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Biocontrol and the importance of species specificity (V0057)

Dr Doug Eckery and Dr Warwick Grant from AgResearch explain why species specificity is important for their research into biocontrol of possums, investigating ways to control possums using other organisms.

Of course it is really important that other species are not affected. This is one of the problems with using poisons, like 1080. They are often non-specific, and kill species other than possums, like dogs and deer.
An important part of the research being done at AgResearch into biocontrol of possums is that the biocontrol agent will only affect possums.

Transcript

Dr Doug Eckery (AgResearch): In producing biological controls there are a set of criteria that need to be met, and species specificity is certainly one of them.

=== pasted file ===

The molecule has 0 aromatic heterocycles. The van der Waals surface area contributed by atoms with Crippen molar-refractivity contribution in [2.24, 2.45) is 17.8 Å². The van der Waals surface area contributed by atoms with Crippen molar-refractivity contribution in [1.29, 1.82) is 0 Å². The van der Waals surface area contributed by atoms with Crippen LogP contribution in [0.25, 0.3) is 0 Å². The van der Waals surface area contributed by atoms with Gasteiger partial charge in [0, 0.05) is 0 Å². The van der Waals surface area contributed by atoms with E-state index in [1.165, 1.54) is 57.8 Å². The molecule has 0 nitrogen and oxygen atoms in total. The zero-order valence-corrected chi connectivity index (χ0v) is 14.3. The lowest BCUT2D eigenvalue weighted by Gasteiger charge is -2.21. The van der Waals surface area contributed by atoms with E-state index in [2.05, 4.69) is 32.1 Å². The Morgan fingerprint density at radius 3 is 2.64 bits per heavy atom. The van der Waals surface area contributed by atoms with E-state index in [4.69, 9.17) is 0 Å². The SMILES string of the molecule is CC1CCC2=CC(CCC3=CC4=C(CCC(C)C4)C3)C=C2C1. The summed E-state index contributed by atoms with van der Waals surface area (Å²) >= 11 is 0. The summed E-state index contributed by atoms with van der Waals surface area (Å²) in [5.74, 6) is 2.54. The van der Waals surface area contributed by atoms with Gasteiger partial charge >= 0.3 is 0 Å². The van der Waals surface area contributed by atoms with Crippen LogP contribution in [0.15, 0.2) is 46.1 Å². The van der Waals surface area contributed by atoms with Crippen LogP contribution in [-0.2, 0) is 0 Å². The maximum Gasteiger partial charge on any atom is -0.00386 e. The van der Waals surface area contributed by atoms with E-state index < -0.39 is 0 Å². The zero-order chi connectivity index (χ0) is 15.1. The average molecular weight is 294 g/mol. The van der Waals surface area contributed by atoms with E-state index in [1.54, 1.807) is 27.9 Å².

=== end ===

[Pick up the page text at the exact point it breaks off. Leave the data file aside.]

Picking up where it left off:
Dr Warwick Grant (AgResearch): So if we release this thing into the environment here, how do we know it is going to stick to possums, that’s basically what that question is asking.

Dr Doug Eckery (AgResearch): The hormone that we are using, GnRH, is not specific to possums, so there are other animals that if they were to get into the bait they would be affected by it as well.

Dr Warwick Grant (AgResearch): We have done some experiments where we have tried to take this nematode and we have tried to infect other animals, other non marsupial animals, so you know mice, rabbits, guinea pigs, the kinds of animals that we have around in the lab, and we have been spectacularly unsuccessful. However before we went to this stage of deliberately releasing this parasite we would obviously set up a series of experiments where we would test that much more rigorously in a whole range of other animals and birds.

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